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Going Through a Divorce? What You Need to Know to Protect Your Credit History

Protecting Your Credit History During a Divorce We all know the statistics; half of all marriages end in divorce. Whether the circumstances that brought your marriage to an end are tragic, dramatic or even amicable – it can be a critical time financially.  At a time of deep emotional heartbreak and devastation the easiest thing that can happen is that you neglect or avoid protecting your finances directly, and ultimately harm your credit score, not to mention your future financial well-being.

Typically, filing for divorce itself, does not affect your credit score the way a small claims or civil court judgment or bankruptcy can; rather, it’s the handling of the shared debt and joint accounts that can make a dramatic difference in your credit score and your credit history, if handled poorly.

According to the FTC, it’s important to pay special attention to your joint accounts and make sure they’re paid on time every time during the divorce process. The law states that a creditor does not immediately have to close or convert accounts because of a change of marital status; however, a request from either account holder can accomplish this easily. 

Some lenders may even have you make your request in writing. In some instances, creditors can have you reapply for an individual credit account and based on the application information extend or deny you credit.  With home equity loans or mortgages, lenders may require you to refinance to remove a spouse from the responsibility of paying the loan.

The bottom line is that creditors and lenders don’t care about the specifics of your divorce settlement. It falls on both parties to fulfill their financial responsibility if the account is in both your names, which means if one partner defaults on payments; the other partner is legally liable for the debt.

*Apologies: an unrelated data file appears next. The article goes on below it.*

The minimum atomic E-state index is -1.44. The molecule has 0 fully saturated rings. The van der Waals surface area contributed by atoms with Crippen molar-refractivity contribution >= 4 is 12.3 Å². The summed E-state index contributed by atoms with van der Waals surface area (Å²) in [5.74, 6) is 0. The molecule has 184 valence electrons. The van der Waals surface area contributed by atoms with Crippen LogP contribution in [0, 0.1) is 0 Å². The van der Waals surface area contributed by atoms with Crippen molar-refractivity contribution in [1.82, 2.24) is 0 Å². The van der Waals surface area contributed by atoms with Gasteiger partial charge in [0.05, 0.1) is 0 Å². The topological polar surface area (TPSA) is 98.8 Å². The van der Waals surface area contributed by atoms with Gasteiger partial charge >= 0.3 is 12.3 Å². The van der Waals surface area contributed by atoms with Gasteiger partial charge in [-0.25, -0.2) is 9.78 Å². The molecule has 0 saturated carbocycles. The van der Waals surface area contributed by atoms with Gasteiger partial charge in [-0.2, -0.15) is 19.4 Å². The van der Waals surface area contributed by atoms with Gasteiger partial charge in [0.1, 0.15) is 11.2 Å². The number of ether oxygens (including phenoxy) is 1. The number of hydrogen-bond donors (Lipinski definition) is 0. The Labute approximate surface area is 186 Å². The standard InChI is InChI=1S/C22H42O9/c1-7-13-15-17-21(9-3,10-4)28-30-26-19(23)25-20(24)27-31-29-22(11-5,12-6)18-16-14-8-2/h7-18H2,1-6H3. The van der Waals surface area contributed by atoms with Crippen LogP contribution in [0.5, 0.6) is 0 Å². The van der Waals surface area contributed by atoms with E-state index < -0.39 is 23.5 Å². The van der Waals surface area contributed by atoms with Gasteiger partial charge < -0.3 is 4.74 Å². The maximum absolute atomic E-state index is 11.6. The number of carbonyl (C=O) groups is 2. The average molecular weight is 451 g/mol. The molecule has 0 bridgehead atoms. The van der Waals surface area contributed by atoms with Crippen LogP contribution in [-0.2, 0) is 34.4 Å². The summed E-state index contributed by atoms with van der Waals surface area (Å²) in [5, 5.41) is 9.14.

Bankrate.com recommends you do the following to protect your credit history and maintain an unblemished credit score:
  1. Check your credit score with all three major credit bureaus (read more).  Basically reviewing your credit report with all three credit bureaus will alert you to any joint accounts or debt that may have been neglected. You’ll also have a better idea of which shared accounts and loans need to be closed.
  2. Open credit accounts in your name only. Obtain individual credit accounts especially if you have not had sufficient time to build your own credit.  If done before the divorce is legally decreed, it will not only help you avoid accruing shared debt, but make it easier for you to get credit cards,  and bank accounts in your name while married and still sharing joint assets, such as credit cards and car loans. That being said, it’s also important to keep those payments to shared accounts you don’t close current.
  3. Call creditors to close joint accounts or accounts where your spouse is an authorized user. Closing joint accounts can protect your assets in the future, not to mention your credit score.